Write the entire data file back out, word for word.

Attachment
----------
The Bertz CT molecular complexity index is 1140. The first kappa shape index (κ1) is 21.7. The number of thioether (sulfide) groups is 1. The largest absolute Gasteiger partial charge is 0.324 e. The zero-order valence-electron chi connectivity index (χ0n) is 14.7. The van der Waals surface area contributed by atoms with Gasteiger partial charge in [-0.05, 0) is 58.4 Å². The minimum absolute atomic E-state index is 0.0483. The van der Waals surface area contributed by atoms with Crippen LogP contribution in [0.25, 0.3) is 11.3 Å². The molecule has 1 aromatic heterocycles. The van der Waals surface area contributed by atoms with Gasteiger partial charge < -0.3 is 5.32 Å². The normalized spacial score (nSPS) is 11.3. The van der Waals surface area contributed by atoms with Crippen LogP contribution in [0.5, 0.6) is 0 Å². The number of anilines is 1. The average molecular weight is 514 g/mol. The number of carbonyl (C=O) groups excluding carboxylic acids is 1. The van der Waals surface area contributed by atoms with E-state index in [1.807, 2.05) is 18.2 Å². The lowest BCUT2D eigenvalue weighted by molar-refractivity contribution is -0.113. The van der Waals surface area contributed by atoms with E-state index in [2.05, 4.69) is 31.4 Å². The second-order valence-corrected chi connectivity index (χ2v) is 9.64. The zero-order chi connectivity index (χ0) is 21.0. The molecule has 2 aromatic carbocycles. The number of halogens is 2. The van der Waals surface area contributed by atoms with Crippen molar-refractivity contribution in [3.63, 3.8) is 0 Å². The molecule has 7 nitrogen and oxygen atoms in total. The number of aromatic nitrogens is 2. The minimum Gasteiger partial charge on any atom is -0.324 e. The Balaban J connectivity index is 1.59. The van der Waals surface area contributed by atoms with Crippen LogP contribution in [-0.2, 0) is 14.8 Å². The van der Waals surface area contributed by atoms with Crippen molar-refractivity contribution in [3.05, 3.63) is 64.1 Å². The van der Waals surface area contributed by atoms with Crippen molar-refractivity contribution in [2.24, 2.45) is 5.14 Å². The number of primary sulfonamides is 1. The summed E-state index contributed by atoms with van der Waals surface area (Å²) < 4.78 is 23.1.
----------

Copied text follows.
The Bertz CT molecular complexity index is 1140. The first kappa shape index (κ1) is 21.7. The number of thioether (sulfide) groups is 1. The largest absolute Gasteiger partial charge is 0.324 e. The zero-order valence-electron chi connectivity index (χ0n) is 14.7. The van der Waals surface area contributed by atoms with Gasteiger partial charge in [-0.05, 0) is 58.4 Å². The minimum absolute atomic E-state index is 0.0483. The van der Waals surface area contributed by atoms with Crippen LogP contribution in [0.25, 0.3) is 11.3 Å². The molecule has 1 aromatic heterocycles. The van der Waals surface area contributed by atoms with Gasteiger partial charge < -0.3 is 5.32 Å². The normalized spacial score (nSPS) is 11.3. The van der Waals surface area contributed by atoms with Crippen LogP contribution in [0.5, 0.6) is 0 Å². The number of anilines is 1. The average molecular weight is 514 g/mol. The number of carbonyl (C=O) groups excluding carboxylic acids is 1. The van der Waals surface area contributed by atoms with E-state index in [1.807, 2.05) is 18.2 Å². The lowest BCUT2D eigenvalue weighted by molar-refractivity contribution is -0.113. The van der Waals surface area contributed by atoms with E-state index in [2.05, 4.69) is 31.4 Å². The second-order valence-corrected chi connectivity index (χ2v) is 9.64. The zero-order chi connectivity index (χ0) is 21.0. The molecule has 2 aromatic carbocycles. The number of halogens is 2. The van der Waals surface area contributed by atoms with Crippen molar-refractivity contribution in [3.63, 3.8) is 0 Å². The molecule has 7 nitrogen and oxygen atoms in total. The number of aromatic nitrogens is 2. The minimum Gasteiger partial charge on any atom is -0.324 e. The Balaban J connectivity index is 1.59. The van der Waals surface area contributed by atoms with Crippen LogP contribution in [-0.2, 0) is 14.8 Å². The van der Waals surface area contributed by atoms with Crippen molar-refractivity contribution in [3.05, 3.63) is 64.1 Å². The van der Waals surface area contributed by atoms with Crippen molar-refractivity contribution in [2.24, 2.45) is 5.14 Å². The number of primary sulfonamides is 1. The summed E-state index contributed by atoms with van der Waals surface area (Å²) < 4.78 is 23.1.